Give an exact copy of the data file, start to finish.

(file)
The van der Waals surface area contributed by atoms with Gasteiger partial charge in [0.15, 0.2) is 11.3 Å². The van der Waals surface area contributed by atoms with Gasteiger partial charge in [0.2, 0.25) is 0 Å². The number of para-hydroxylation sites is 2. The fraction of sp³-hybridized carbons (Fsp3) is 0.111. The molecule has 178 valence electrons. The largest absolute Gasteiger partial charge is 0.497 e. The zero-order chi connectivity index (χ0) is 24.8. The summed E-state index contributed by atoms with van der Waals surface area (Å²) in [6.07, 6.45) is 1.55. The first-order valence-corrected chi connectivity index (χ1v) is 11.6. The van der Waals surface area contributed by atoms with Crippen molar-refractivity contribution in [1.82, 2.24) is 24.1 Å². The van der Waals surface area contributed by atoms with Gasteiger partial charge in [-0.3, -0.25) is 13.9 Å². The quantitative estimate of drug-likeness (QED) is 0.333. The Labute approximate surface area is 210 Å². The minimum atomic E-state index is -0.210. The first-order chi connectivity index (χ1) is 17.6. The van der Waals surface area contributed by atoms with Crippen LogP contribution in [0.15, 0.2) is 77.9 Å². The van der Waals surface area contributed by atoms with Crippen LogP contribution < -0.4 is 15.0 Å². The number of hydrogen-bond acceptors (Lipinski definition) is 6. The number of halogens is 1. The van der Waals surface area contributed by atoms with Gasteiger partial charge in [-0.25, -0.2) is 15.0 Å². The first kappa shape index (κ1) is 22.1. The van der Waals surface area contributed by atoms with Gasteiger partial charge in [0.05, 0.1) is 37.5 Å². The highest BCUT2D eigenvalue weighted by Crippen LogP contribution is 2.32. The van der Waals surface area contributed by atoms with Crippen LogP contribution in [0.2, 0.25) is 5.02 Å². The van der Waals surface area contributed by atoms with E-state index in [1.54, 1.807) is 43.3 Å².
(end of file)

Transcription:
The van der Waals surface area contributed by atoms with Gasteiger partial charge in [0.15, 0.2) is 11.3 Å². The van der Waals surface area contributed by atoms with Gasteiger partial charge in [0.2, 0.25) is 0 Å². The number of para-hydroxylation sites is 2. The fraction of sp³-hybridized carbons (Fsp3) is 0.111. The molecule has 178 valence electrons. The largest absolute Gasteiger partial charge is 0.497 e. The zero-order chi connectivity index (χ0) is 24.8. The summed E-state index contributed by atoms with van der Waals surface area (Å²) in [6.07, 6.45) is 1.55. The first-order valence-corrected chi connectivity index (χ1v) is 11.6. The van der Waals surface area contributed by atoms with Crippen molar-refractivity contribution in [1.82, 2.24) is 24.1 Å². The van der Waals surface area contributed by atoms with Gasteiger partial charge in [-0.3, -0.25) is 13.9 Å². The quantitative estimate of drug-likeness (QED) is 0.333. The Labute approximate surface area is 210 Å². The minimum atomic E-state index is -0.210. The first-order chi connectivity index (χ1) is 17.6. The van der Waals surface area contributed by atoms with Crippen LogP contribution in [0.15, 0.2) is 77.9 Å². The van der Waals surface area contributed by atoms with Crippen LogP contribution < -0.4 is 15.0 Å². The number of hydrogen-bond acceptors (Lipinski definition) is 6. The number of halogens is 1. The van der Waals surface area contributed by atoms with Gasteiger partial charge in [-0.25, -0.2) is 15.0 Å². The first kappa shape index (κ1) is 22.1. The van der Waals surface area contributed by atoms with Gasteiger partial charge in [0.05, 0.1) is 37.5 Å². The highest BCUT2D eigenvalue weighted by Crippen LogP contribution is 2.32. The van der Waals surface area contributed by atoms with Crippen LogP contribution in [0.2, 0.25) is 5.02 Å². The van der Waals surface area contributed by atoms with E-state index in [1.54, 1.807) is 43.3 Å².